On 21st April 2021, The European Commission published their proposal for the regulation of Artificial Intelligence. The new regulations set out a risk based approach to the implementation of AI horizontally across sectors, also vertically, providing sector specific guidance for AI in law enforcement, education, safety systems and so on. The impacts are going to be wide reaching. The responsibility and accountability is clearly defined through the entire supply chain. The developer, provider and user are all accountable for the safe implementation of AI. Before AI is developed or deployed, a risk assessment must be carried out to determine what level of transparency and ex. ante, CE Marking and post market monitoring is required. We recommend that you contact Anekanta Consulting for further information and to discuss design and development considerations in anticipation of the proposal becoming ratified into EU Law in the next 2 years.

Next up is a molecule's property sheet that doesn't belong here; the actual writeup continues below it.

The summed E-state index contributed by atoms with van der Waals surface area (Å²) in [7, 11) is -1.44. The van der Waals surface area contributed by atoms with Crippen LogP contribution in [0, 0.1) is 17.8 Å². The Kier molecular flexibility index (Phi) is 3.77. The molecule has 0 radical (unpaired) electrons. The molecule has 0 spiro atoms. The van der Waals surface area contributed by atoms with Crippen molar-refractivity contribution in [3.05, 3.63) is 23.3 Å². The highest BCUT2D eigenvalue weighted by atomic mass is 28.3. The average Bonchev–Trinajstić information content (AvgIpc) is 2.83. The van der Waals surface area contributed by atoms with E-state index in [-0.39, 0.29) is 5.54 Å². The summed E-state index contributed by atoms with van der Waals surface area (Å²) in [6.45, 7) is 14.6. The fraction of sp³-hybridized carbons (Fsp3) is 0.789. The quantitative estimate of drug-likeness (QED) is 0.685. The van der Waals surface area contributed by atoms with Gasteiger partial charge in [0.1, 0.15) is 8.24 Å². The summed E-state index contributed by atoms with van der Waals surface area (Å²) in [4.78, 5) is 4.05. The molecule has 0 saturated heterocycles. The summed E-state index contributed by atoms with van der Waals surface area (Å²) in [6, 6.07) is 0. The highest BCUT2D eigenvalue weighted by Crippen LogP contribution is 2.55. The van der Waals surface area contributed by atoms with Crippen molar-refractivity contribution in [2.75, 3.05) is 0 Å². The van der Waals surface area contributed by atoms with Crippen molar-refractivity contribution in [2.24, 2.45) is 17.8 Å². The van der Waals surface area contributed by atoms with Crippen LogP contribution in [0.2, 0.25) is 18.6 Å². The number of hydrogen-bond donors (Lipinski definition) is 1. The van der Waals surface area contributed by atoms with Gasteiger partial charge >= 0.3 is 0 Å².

10. Secure by design

The AI must be secure by design and stand the scrutiny of external test and certification processes such as Cyber Essentials Plus. This may include penetration testing which may be used to ensure that the data sets used in the AI cannot be breached.

11. Testing

The AI must be tested prior to any organisation wide implementation to ensure compliance with the ethics framework and the scope of the implementation. The ethics committee makes recommendations to the Board to proceed with full implementation, adjust the scope, or to veto if conditions are not met. The decision to implement rests with the Board.

12. Review cycle

Regular reviews must be undertaken to monitor the decisions of the AI and audit them against the intended use and ethical framework. If the AI deviates from the purpose and ethics in any way, the deviations must be documented, reported to the ethics committee and corrective actions implemented within a reasonable period since discovery depending on the severity of the issue based on the risk and impact assessment.

If you would like to learn more about the effective and ethical use of AI in business, and the steps you need to consider to become compliant with the new EU AI Act please contact us at

Anekanta Consulting. Copyright 2020.